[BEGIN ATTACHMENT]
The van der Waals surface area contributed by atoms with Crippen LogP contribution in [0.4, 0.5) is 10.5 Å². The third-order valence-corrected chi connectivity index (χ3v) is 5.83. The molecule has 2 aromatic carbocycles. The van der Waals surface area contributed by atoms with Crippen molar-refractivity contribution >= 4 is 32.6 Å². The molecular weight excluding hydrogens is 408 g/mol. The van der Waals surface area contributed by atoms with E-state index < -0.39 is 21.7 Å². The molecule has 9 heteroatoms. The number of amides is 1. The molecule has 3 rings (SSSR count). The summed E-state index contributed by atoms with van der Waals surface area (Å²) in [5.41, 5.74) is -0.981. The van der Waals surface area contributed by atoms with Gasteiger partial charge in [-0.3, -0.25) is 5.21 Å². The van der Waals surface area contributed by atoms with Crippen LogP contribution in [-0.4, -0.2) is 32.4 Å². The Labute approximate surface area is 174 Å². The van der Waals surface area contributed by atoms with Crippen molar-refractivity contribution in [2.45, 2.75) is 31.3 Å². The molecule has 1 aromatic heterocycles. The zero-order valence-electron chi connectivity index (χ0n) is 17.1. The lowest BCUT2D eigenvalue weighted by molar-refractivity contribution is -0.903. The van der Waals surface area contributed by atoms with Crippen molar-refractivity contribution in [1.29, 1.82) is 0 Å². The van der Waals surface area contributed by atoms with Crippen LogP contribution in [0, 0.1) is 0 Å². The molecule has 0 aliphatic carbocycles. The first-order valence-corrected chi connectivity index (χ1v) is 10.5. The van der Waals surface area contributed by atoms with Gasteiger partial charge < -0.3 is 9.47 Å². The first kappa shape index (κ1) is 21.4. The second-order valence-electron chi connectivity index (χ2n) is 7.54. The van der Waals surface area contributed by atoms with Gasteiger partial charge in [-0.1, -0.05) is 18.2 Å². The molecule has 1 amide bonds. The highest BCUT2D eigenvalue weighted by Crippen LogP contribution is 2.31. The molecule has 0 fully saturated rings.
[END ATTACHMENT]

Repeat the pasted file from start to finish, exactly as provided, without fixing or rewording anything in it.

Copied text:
The van der Waals surface area contributed by atoms with Crippen LogP contribution in [0.4, 0.5) is 10.5 Å². The third-order valence-corrected chi connectivity index (χ3v) is 5.83. The molecule has 2 aromatic carbocycles. The van der Waals surface area contributed by atoms with Crippen molar-refractivity contribution >= 4 is 32.6 Å². The molecular weight excluding hydrogens is 408 g/mol. The van der Waals surface area contributed by atoms with E-state index < -0.39 is 21.7 Å². The molecule has 9 heteroatoms. The number of amides is 1. The molecule has 3 rings (SSSR count). The summed E-state index contributed by atoms with van der Waals surface area (Å²) in [5.41, 5.74) is -0.981. The van der Waals surface area contributed by atoms with Gasteiger partial charge in [-0.3, -0.25) is 5.21 Å². The van der Waals surface area contributed by atoms with Crippen LogP contribution in [-0.4, -0.2) is 32.4 Å². The Labute approximate surface area is 174 Å². The van der Waals surface area contributed by atoms with Crippen molar-refractivity contribution in [2.45, 2.75) is 31.3 Å². The molecule has 1 aromatic heterocycles. The zero-order valence-electron chi connectivity index (χ0n) is 17.1. The lowest BCUT2D eigenvalue weighted by molar-refractivity contribution is -0.903. The van der Waals surface area contributed by atoms with Crippen molar-refractivity contribution in [1.29, 1.82) is 0 Å². The van der Waals surface area contributed by atoms with Crippen LogP contribution in [0, 0.1) is 0 Å². The molecule has 0 aliphatic carbocycles. The first-order valence-corrected chi connectivity index (χ1v) is 10.5. The van der Waals surface area contributed by atoms with Gasteiger partial charge < -0.3 is 9.47 Å². The first kappa shape index (κ1) is 21.4. The second-order valence-electron chi connectivity index (χ2n) is 7.54. The van der Waals surface area contributed by atoms with Gasteiger partial charge in [-0.1, -0.05) is 18.2 Å². The molecule has 1 amide bonds. The highest BCUT2D eigenvalue weighted by Crippen LogP contribution is 2.31. The molecule has 0 fully saturated rings.